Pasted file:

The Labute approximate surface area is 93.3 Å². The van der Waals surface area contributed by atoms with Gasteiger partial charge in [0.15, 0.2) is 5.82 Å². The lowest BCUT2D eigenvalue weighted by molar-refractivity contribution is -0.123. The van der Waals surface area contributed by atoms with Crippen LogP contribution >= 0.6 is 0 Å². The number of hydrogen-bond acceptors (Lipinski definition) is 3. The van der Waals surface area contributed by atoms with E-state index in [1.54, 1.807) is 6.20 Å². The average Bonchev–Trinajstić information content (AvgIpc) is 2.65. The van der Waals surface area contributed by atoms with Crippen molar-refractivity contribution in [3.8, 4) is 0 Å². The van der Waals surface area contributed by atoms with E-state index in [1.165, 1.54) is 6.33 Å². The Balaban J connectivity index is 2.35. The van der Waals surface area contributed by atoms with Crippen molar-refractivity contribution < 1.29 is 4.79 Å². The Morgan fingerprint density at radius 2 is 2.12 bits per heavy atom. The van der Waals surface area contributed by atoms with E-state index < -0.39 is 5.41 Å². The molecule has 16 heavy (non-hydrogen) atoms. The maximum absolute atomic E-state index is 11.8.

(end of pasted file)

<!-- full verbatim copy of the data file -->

The Labute approximate surface area is 93.3 Å². The van der Waals surface area contributed by atoms with Gasteiger partial charge in [0.15, 0.2) is 5.82 Å². The lowest BCUT2D eigenvalue weighted by molar-refractivity contribution is -0.123. The van der Waals surface area contributed by atoms with Crippen LogP contribution >= 0.6 is 0 Å². The number of hydrogen-bond acceptors (Lipinski definition) is 3. The van der Waals surface area contributed by atoms with E-state index in [1.54, 1.807) is 6.20 Å². The average Bonchev–Trinajstić information content (AvgIpc) is 2.65. The van der Waals surface area contributed by atoms with Crippen molar-refractivity contribution in [3.8, 4) is 0 Å². The van der Waals surface area contributed by atoms with E-state index in [1.165, 1.54) is 6.33 Å². The Balaban J connectivity index is 2.35. The van der Waals surface area contributed by atoms with Crippen molar-refractivity contribution < 1.29 is 4.79 Å². The Morgan fingerprint density at radius 2 is 2.12 bits per heavy atom. The van der Waals surface area contributed by atoms with E-state index < -0.39 is 5.41 Å². The molecule has 16 heavy (non-hydrogen) atoms. The maximum absolute atomic E-state index is 11.8.